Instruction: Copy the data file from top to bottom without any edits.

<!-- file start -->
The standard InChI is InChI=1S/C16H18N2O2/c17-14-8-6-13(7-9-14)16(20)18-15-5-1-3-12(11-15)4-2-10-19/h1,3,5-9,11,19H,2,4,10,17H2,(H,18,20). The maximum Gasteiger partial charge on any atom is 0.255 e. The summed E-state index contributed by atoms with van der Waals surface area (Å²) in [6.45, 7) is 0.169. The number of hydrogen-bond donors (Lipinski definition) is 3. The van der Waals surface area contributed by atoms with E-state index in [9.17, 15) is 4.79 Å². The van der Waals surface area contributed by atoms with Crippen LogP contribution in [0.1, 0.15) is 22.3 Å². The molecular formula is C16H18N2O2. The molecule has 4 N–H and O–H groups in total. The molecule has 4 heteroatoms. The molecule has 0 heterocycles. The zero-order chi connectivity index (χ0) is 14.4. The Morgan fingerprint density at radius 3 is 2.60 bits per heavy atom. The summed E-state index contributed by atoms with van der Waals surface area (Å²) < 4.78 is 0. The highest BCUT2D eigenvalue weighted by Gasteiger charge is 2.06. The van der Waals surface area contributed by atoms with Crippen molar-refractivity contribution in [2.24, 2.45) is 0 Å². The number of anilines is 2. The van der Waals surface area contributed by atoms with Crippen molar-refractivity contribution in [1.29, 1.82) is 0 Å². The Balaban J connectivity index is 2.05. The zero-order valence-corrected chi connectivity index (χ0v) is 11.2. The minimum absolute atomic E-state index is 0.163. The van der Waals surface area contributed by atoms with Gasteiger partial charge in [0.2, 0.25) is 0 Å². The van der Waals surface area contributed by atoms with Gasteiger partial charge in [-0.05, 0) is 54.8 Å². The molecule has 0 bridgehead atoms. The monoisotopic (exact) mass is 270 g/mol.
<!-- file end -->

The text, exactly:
The standard InChI is InChI=1S/C16H18N2O2/c17-14-8-6-13(7-9-14)16(20)18-15-5-1-3-12(11-15)4-2-10-19/h1,3,5-9,11,19H,2,4,10,17H2,(H,18,20). The maximum Gasteiger partial charge on any atom is 0.255 e. The summed E-state index contributed by atoms with van der Waals surface area (Å²) in [6.45, 7) is 0.169. The number of hydrogen-bond donors (Lipinski definition) is 3. The van der Waals surface area contributed by atoms with E-state index in [9.17, 15) is 4.79 Å². The van der Waals surface area contributed by atoms with Crippen LogP contribution in [0.1, 0.15) is 22.3 Å². The molecular formula is C16H18N2O2. The molecule has 4 N–H and O–H groups in total. The molecule has 4 heteroatoms. The molecule has 0 heterocycles. The zero-order chi connectivity index (χ0) is 14.4. The Morgan fingerprint density at radius 3 is 2.60 bits per heavy atom. The summed E-state index contributed by atoms with van der Waals surface area (Å²) < 4.78 is 0. The highest BCUT2D eigenvalue weighted by Gasteiger charge is 2.06. The van der Waals surface area contributed by atoms with Crippen molar-refractivity contribution in [2.24, 2.45) is 0 Å². The number of anilines is 2. The van der Waals surface area contributed by atoms with Crippen molar-refractivity contribution in [1.29, 1.82) is 0 Å². The Balaban J connectivity index is 2.05. The zero-order valence-corrected chi connectivity index (χ0v) is 11.2. The minimum absolute atomic E-state index is 0.163. The van der Waals surface area contributed by atoms with Gasteiger partial charge in [0.2, 0.25) is 0 Å². The van der Waals surface area contributed by atoms with Gasteiger partial charge in [-0.05, 0) is 54.8 Å². The molecule has 0 bridgehead atoms. The monoisotopic (exact) mass is 270 g/mol.